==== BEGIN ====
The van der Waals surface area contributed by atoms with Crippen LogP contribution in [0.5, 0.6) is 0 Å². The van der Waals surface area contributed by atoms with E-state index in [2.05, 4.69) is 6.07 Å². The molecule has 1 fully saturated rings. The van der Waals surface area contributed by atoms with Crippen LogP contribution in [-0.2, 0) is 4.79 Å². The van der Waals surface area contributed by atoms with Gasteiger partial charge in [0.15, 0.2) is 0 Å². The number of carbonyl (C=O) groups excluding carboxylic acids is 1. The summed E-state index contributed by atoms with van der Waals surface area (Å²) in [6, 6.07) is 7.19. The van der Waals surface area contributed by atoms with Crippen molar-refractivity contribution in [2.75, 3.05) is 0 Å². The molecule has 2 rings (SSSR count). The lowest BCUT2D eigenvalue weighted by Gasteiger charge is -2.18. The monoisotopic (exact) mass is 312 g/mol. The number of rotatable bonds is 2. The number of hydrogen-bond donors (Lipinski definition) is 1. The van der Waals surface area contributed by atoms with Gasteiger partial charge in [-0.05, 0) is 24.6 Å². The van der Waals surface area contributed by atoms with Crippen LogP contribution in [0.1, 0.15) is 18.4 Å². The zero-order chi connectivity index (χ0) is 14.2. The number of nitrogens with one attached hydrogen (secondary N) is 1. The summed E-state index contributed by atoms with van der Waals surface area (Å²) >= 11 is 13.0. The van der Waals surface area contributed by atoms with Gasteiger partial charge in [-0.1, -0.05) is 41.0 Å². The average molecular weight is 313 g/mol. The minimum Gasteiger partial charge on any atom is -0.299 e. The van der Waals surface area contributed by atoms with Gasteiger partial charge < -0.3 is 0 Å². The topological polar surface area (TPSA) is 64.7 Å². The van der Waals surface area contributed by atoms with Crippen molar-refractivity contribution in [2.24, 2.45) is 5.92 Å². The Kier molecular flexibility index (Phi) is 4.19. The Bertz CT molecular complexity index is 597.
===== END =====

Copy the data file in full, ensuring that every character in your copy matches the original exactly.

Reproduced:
The van der Waals surface area contributed by atoms with Crippen LogP contribution in [0.5, 0.6) is 0 Å². The van der Waals surface area contributed by atoms with E-state index in [2.05, 4.69) is 6.07 Å². The molecule has 1 fully saturated rings. The van der Waals surface area contributed by atoms with Crippen LogP contribution in [-0.2, 0) is 4.79 Å². The van der Waals surface area contributed by atoms with Gasteiger partial charge in [0.15, 0.2) is 0 Å². The number of carbonyl (C=O) groups excluding carboxylic acids is 1. The summed E-state index contributed by atoms with van der Waals surface area (Å²) in [6, 6.07) is 7.19. The van der Waals surface area contributed by atoms with Crippen molar-refractivity contribution in [2.75, 3.05) is 0 Å². The molecule has 2 rings (SSSR count). The lowest BCUT2D eigenvalue weighted by Gasteiger charge is -2.18. The monoisotopic (exact) mass is 312 g/mol. The number of rotatable bonds is 2. The number of hydrogen-bond donors (Lipinski definition) is 1. The van der Waals surface area contributed by atoms with Gasteiger partial charge in [-0.05, 0) is 24.6 Å². The van der Waals surface area contributed by atoms with Crippen LogP contribution in [0.1, 0.15) is 18.4 Å². The zero-order chi connectivity index (χ0) is 14.2. The number of nitrogens with one attached hydrogen (secondary N) is 1. The summed E-state index contributed by atoms with van der Waals surface area (Å²) >= 11 is 13.0. The van der Waals surface area contributed by atoms with Gasteiger partial charge in [-0.1, -0.05) is 41.0 Å². The average molecular weight is 313 g/mol. The minimum Gasteiger partial charge on any atom is -0.299 e. The van der Waals surface area contributed by atoms with Gasteiger partial charge < -0.3 is 0 Å². The topological polar surface area (TPSA) is 64.7 Å². The van der Waals surface area contributed by atoms with Crippen molar-refractivity contribution in [2.24, 2.45) is 5.92 Å². The Kier molecular flexibility index (Phi) is 4.19. The Bertz CT molecular complexity index is 597.